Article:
It has taken me years to look straight on at what Israel has become, to take in the difference between the way I experience the place now and the way I experienced it as a child brought here every year to visit my grandparents, to swim in the Mediterranean beneath a hot sun, to eat cucumbers that tasted of something.

At the police station there were three chairs in the corridor. The rest of us sat on the concrete floor. As long as we were in military custody the soldiers had to stay with us, so they sat on the floor down the hall, getting up every so often to escort one of us to the bathroom. Eventually we were allowed to talk to a lawyer on the phone. One of the Palestinians, Badee, said he had been arrested at least fifteen times. If we hadn’t been there, he told me, they would have been treated differently, handcuffed and chained up.

Over the course of the afternoon, each of us was questioned separately and then fingerprinted. The police officer who interrogated me was called Eyal. They all had names. Some of them had wedding rings. Some of them had braces on their teeth.

Eyal read out to me in Hebrew the crimes I’d been arrested for. I was suspected of being in a closed military zone, of interfering with an arrest and with the commanding officer’s ability to do his job, and of resisting arrest myself. Eyal reminded me that I had the right to remain silent.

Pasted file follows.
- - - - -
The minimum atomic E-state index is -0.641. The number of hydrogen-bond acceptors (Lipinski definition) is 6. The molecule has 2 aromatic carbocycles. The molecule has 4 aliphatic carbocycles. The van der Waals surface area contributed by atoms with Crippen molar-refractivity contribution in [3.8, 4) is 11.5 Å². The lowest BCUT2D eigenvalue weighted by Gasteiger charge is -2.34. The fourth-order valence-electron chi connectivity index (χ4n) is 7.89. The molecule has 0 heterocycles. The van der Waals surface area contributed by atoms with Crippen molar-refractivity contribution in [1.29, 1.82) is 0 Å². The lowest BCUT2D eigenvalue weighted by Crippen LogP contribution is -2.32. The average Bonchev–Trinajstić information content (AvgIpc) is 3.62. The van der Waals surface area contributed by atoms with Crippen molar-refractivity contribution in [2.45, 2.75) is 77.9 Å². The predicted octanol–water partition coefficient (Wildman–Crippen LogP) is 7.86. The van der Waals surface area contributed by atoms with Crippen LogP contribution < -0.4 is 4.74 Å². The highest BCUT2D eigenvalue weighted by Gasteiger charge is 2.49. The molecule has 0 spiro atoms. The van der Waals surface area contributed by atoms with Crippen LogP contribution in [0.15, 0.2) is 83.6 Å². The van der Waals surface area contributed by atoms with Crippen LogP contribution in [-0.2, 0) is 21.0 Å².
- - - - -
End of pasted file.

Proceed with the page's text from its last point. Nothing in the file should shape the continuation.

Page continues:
He showed me the footage that one of the soldiers had taken of my arrest and noted that I kept appearing in the frame, even after I had been told I was in a closed military zone. ‘But he’d said ten minutes,’ I said, off the record. I didn’t know the law well enough to argue. The statements Eyal read to me seemed to be written in deliberately abstruse language; I asked him to read them more slowly and to explain words I didn’t understand. He noticed that my voice was shaking and my eyes were wet.

As the interview came to a close, I asked him if he liked his work. Very much so, he said. He helped Palestinians as well as Israelis; over the course of the afternoon, a Palestinian grocer had joined us in the hallway with his brother to report on a settler who had pulled a knife on someone in his shop the previous evening.

We were at the station for six hours. The police chief gathered us together to explain the terms of our release: the Palestinians and Israelis couldn’t come to the South Hebron Hills for 15 days; the Norwegian and the American couldn’t return to the West Bank for 15 days. I had given the army my Israeli passport because the Israeli activists told me I’d get better treatment that way; with an American passport, there was the risk of being deported. Everyone, not least the soldiers, was glad to be done.

When we were waiting to leave, the soldier who’d said he didn’t understand why I was arrested told us that he was an American from California who had moved to Israel several years earlier. ‘I’m part of a system,’ he said. ‘So you’re on our side,’ one of the activists said, and the soldier didn’t demur. He made sure we knew his full name and said to look for him on Facebook.

One of the Israeli activists I spoke to afterwards said the protest had been a small victory: the Palestinians had managed to plough their entire field before they were forced to leave.